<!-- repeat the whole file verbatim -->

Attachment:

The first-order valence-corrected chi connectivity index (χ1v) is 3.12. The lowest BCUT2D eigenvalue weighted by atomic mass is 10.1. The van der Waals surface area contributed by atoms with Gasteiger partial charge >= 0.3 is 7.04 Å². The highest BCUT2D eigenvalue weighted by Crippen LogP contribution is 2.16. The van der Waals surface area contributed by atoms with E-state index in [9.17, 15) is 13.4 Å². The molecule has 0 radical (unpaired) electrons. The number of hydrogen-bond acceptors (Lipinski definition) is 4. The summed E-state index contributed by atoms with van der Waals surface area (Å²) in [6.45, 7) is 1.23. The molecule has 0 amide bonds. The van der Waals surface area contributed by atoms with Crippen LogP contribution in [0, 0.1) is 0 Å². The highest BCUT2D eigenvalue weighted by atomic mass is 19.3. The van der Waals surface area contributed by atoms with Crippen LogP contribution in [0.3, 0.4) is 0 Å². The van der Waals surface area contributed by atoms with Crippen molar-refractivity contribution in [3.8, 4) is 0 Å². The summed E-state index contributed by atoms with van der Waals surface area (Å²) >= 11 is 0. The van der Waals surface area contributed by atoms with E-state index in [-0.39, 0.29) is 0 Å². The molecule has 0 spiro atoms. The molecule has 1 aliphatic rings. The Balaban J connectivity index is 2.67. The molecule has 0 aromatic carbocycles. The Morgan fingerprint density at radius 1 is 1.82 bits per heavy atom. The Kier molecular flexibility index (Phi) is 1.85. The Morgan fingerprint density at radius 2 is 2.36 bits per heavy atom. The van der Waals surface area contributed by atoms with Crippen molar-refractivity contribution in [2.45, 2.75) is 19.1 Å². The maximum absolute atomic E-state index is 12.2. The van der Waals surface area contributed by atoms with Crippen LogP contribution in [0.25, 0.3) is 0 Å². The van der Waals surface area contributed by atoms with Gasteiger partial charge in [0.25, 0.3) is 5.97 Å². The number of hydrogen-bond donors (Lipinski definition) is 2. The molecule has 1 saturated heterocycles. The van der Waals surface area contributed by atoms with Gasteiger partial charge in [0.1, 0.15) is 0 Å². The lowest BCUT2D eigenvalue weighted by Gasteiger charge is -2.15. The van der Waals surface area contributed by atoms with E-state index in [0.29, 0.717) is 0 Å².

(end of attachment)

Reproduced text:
The first-order valence-corrected chi connectivity index (χ1v) is 3.12. The lowest BCUT2D eigenvalue weighted by atomic mass is 10.1. The van der Waals surface area contributed by atoms with Gasteiger partial charge >= 0.3 is 7.04 Å². The highest BCUT2D eigenvalue weighted by Crippen LogP contribution is 2.16. The van der Waals surface area contributed by atoms with E-state index in [9.17, 15) is 13.4 Å². The molecule has 0 radical (unpaired) electrons. The number of hydrogen-bond acceptors (Lipinski definition) is 4. The summed E-state index contributed by atoms with van der Waals surface area (Å²) in [6.45, 7) is 1.23. The molecule has 0 amide bonds. The van der Waals surface area contributed by atoms with Crippen LogP contribution in [0, 0.1) is 0 Å². The highest BCUT2D eigenvalue weighted by atomic mass is 19.3. The van der Waals surface area contributed by atoms with Crippen LogP contribution in [0.3, 0.4) is 0 Å². The van der Waals surface area contributed by atoms with Crippen molar-refractivity contribution in [3.8, 4) is 0 Å². The summed E-state index contributed by atoms with van der Waals surface area (Å²) >= 11 is 0. The van der Waals surface area contributed by atoms with E-state index in [-0.39, 0.29) is 0 Å². The molecule has 0 spiro atoms. The molecule has 1 aliphatic rings. The Balaban J connectivity index is 2.67. The molecule has 0 aromatic carbocycles. The Morgan fingerprint density at radius 1 is 1.82 bits per heavy atom. The Kier molecular flexibility index (Phi) is 1.85. The Morgan fingerprint density at radius 2 is 2.36 bits per heavy atom. The van der Waals surface area contributed by atoms with Crippen molar-refractivity contribution in [2.45, 2.75) is 19.1 Å². The maximum absolute atomic E-state index is 12.2. The van der Waals surface area contributed by atoms with Crippen LogP contribution in [0.25, 0.3) is 0 Å². The van der Waals surface area contributed by atoms with Gasteiger partial charge in [0.25, 0.3) is 5.97 Å². The number of hydrogen-bond donors (Lipinski definition) is 2. The molecule has 1 saturated heterocycles. The van der Waals surface area contributed by atoms with Gasteiger partial charge in [0.1, 0.15) is 0 Å². The lowest BCUT2D eigenvalue weighted by Gasteiger charge is -2.15. The van der Waals surface area contributed by atoms with E-state index in [0.29, 0.717) is 0 Å².